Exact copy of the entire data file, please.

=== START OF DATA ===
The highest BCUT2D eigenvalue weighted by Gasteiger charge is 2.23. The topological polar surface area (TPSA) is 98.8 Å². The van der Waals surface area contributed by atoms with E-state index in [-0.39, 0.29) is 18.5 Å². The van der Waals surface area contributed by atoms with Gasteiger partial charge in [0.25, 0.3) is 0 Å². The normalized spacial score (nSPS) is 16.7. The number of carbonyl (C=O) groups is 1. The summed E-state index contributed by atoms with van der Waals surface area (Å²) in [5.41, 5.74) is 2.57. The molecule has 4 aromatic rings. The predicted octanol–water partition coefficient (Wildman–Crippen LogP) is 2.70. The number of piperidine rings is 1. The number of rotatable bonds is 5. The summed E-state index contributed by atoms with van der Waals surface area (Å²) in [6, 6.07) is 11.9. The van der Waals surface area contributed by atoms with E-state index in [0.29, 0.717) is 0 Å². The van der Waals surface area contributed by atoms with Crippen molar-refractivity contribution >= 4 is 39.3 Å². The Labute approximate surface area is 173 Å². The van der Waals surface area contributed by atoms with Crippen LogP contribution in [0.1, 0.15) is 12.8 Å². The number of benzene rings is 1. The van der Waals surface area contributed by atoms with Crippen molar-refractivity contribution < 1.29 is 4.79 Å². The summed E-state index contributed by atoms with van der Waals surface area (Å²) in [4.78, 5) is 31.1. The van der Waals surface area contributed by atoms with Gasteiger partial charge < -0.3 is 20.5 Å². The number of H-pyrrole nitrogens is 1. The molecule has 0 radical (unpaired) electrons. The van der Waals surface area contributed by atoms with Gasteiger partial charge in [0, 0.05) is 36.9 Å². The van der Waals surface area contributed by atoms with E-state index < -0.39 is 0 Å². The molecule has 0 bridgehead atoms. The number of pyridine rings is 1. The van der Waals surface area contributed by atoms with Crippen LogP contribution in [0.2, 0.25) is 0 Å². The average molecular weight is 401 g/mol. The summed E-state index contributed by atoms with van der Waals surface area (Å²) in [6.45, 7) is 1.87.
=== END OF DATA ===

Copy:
The highest BCUT2D eigenvalue weighted by Gasteiger charge is 2.23. The topological polar surface area (TPSA) is 98.8 Å². The van der Waals surface area contributed by atoms with E-state index in [-0.39, 0.29) is 18.5 Å². The van der Waals surface area contributed by atoms with Gasteiger partial charge in [0.25, 0.3) is 0 Å². The normalized spacial score (nSPS) is 16.7. The number of carbonyl (C=O) groups is 1. The summed E-state index contributed by atoms with van der Waals surface area (Å²) in [5.41, 5.74) is 2.57. The molecule has 4 aromatic rings. The predicted octanol–water partition coefficient (Wildman–Crippen LogP) is 2.70. The number of piperidine rings is 1. The number of rotatable bonds is 5. The summed E-state index contributed by atoms with van der Waals surface area (Å²) in [6, 6.07) is 11.9. The van der Waals surface area contributed by atoms with E-state index in [0.29, 0.717) is 0 Å². The van der Waals surface area contributed by atoms with Crippen molar-refractivity contribution >= 4 is 39.3 Å². The Labute approximate surface area is 173 Å². The van der Waals surface area contributed by atoms with Crippen LogP contribution in [0.1, 0.15) is 12.8 Å². The number of benzene rings is 1. The van der Waals surface area contributed by atoms with Crippen molar-refractivity contribution < 1.29 is 4.79 Å². The summed E-state index contributed by atoms with van der Waals surface area (Å²) in [4.78, 5) is 31.1. The van der Waals surface area contributed by atoms with Gasteiger partial charge < -0.3 is 20.5 Å². The number of H-pyrrole nitrogens is 1. The molecule has 0 radical (unpaired) electrons. The van der Waals surface area contributed by atoms with Gasteiger partial charge in [0, 0.05) is 36.9 Å². The van der Waals surface area contributed by atoms with E-state index < -0.39 is 0 Å². The molecule has 0 bridgehead atoms. The number of pyridine rings is 1. The van der Waals surface area contributed by atoms with Crippen LogP contribution in [0.2, 0.25) is 0 Å². The average molecular weight is 401 g/mol. The summed E-state index contributed by atoms with van der Waals surface area (Å²) in [6.45, 7) is 1.87.